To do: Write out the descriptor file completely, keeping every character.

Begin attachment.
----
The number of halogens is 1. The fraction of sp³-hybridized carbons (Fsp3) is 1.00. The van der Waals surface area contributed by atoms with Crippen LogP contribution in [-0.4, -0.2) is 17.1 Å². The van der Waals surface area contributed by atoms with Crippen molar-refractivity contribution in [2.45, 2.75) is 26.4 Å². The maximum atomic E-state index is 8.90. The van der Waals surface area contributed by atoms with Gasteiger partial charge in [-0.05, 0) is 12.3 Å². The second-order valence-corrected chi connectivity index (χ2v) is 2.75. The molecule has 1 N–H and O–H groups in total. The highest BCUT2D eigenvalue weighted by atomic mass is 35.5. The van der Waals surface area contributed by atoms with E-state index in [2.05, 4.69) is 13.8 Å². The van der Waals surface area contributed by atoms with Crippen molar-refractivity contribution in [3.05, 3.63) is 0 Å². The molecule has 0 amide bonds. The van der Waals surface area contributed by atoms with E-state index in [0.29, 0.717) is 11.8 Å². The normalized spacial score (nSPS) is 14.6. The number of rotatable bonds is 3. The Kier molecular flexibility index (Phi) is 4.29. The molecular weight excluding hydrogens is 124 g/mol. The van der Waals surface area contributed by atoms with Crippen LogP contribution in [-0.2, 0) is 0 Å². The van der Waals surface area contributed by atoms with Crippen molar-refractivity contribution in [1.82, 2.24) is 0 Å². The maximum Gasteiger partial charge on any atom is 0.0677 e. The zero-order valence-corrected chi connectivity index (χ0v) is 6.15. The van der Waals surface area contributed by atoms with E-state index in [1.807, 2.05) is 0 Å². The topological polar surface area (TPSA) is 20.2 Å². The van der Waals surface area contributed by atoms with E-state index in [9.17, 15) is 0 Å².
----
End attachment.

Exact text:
The number of halogens is 1. The fraction of sp³-hybridized carbons (Fsp3) is 1.00. The van der Waals surface area contributed by atoms with Crippen LogP contribution in [-0.4, -0.2) is 17.1 Å². The van der Waals surface area contributed by atoms with Crippen molar-refractivity contribution in [2.45, 2.75) is 26.4 Å². The maximum atomic E-state index is 8.90. The van der Waals surface area contributed by atoms with Gasteiger partial charge in [-0.05, 0) is 12.3 Å². The second-order valence-corrected chi connectivity index (χ2v) is 2.75. The molecule has 1 N–H and O–H groups in total. The highest BCUT2D eigenvalue weighted by atomic mass is 35.5. The van der Waals surface area contributed by atoms with E-state index in [2.05, 4.69) is 13.8 Å². The van der Waals surface area contributed by atoms with Crippen molar-refractivity contribution in [3.05, 3.63) is 0 Å². The molecule has 0 amide bonds. The van der Waals surface area contributed by atoms with E-state index in [0.29, 0.717) is 11.8 Å². The normalized spacial score (nSPS) is 14.6. The number of rotatable bonds is 3. The Kier molecular flexibility index (Phi) is 4.29. The molecular weight excluding hydrogens is 124 g/mol. The van der Waals surface area contributed by atoms with Crippen LogP contribution in [-0.2, 0) is 0 Å². The van der Waals surface area contributed by atoms with Crippen molar-refractivity contribution in [1.82, 2.24) is 0 Å². The maximum Gasteiger partial charge on any atom is 0.0677 e. The zero-order valence-corrected chi connectivity index (χ0v) is 6.15. The van der Waals surface area contributed by atoms with E-state index in [1.807, 2.05) is 0 Å². The topological polar surface area (TPSA) is 20.2 Å². The van der Waals surface area contributed by atoms with E-state index in [9.17, 15) is 0 Å².